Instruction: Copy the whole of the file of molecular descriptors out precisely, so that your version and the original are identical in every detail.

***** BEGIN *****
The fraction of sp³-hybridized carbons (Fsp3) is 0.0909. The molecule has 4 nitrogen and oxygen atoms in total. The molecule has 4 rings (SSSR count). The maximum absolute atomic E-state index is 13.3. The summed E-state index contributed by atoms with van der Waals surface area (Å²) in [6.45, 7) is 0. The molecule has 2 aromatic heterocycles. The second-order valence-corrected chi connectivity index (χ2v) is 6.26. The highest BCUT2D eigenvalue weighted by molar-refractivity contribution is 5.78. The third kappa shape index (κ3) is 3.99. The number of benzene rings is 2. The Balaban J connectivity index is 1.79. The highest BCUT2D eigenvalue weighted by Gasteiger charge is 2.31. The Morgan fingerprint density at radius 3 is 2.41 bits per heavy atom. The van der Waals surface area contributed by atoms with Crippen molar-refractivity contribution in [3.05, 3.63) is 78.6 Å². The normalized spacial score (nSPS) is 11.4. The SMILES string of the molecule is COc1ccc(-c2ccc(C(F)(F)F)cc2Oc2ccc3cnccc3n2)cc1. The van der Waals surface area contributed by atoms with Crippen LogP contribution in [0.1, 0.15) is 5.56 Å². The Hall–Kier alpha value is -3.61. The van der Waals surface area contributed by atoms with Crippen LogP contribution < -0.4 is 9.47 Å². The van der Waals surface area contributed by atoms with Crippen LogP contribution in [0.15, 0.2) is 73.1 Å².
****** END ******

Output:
The fraction of sp³-hybridized carbons (Fsp3) is 0.0909. The molecule has 4 nitrogen and oxygen atoms in total. The molecule has 4 rings (SSSR count). The maximum absolute atomic E-state index is 13.3. The summed E-state index contributed by atoms with van der Waals surface area (Å²) in [6.45, 7) is 0. The molecule has 2 aromatic heterocycles. The second-order valence-corrected chi connectivity index (χ2v) is 6.26. The highest BCUT2D eigenvalue weighted by molar-refractivity contribution is 5.78. The third kappa shape index (κ3) is 3.99. The number of benzene rings is 2. The Balaban J connectivity index is 1.79. The highest BCUT2D eigenvalue weighted by Gasteiger charge is 2.31. The Morgan fingerprint density at radius 3 is 2.41 bits per heavy atom. The van der Waals surface area contributed by atoms with Crippen molar-refractivity contribution in [3.05, 3.63) is 78.6 Å². The normalized spacial score (nSPS) is 11.4. The SMILES string of the molecule is COc1ccc(-c2ccc(C(F)(F)F)cc2Oc2ccc3cnccc3n2)cc1. The van der Waals surface area contributed by atoms with Crippen LogP contribution in [0.1, 0.15) is 5.56 Å². The Hall–Kier alpha value is -3.61. The van der Waals surface area contributed by atoms with Crippen LogP contribution < -0.4 is 9.47 Å². The van der Waals surface area contributed by atoms with Crippen LogP contribution in [0.15, 0.2) is 73.1 Å².